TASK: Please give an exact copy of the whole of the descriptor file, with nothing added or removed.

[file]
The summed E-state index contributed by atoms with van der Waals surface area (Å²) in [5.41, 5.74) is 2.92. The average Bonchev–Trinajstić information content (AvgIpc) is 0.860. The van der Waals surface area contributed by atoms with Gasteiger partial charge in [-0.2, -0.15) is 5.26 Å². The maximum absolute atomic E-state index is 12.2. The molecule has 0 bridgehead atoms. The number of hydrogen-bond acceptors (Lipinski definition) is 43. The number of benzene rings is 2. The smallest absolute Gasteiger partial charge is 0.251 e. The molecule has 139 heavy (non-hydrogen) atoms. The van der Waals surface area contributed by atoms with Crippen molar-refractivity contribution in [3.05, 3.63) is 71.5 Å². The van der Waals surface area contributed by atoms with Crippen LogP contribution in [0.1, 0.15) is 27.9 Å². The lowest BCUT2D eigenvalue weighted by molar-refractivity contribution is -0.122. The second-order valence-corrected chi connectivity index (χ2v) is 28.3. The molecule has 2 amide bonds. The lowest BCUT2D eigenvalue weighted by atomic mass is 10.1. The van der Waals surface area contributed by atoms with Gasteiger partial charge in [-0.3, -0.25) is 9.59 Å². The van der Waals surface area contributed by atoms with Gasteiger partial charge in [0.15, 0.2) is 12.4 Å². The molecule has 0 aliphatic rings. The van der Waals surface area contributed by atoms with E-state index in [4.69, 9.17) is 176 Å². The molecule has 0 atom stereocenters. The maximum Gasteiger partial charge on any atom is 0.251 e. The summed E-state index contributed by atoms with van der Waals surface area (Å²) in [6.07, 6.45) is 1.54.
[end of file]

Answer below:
The summed E-state index contributed by atoms with van der Waals surface area (Å²) in [5.41, 5.74) is 2.92. The average Bonchev–Trinajstić information content (AvgIpc) is 0.860. The van der Waals surface area contributed by atoms with Gasteiger partial charge in [-0.2, -0.15) is 5.26 Å². The maximum absolute atomic E-state index is 12.2. The molecule has 0 bridgehead atoms. The number of hydrogen-bond acceptors (Lipinski definition) is 43. The number of benzene rings is 2. The smallest absolute Gasteiger partial charge is 0.251 e. The molecule has 139 heavy (non-hydrogen) atoms. The van der Waals surface area contributed by atoms with Crippen molar-refractivity contribution in [3.05, 3.63) is 71.5 Å². The van der Waals surface area contributed by atoms with Crippen LogP contribution in [0.1, 0.15) is 27.9 Å². The lowest BCUT2D eigenvalue weighted by molar-refractivity contribution is -0.122. The second-order valence-corrected chi connectivity index (χ2v) is 28.3. The molecule has 2 amide bonds. The lowest BCUT2D eigenvalue weighted by atomic mass is 10.1. The van der Waals surface area contributed by atoms with Gasteiger partial charge in [-0.3, -0.25) is 9.59 Å². The van der Waals surface area contributed by atoms with Gasteiger partial charge in [0.15, 0.2) is 12.4 Å². The molecule has 0 aliphatic rings. The van der Waals surface area contributed by atoms with E-state index in [4.69, 9.17) is 176 Å². The molecule has 0 atom stereocenters. The maximum Gasteiger partial charge on any atom is 0.251 e. The summed E-state index contributed by atoms with van der Waals surface area (Å²) in [6.07, 6.45) is 1.54.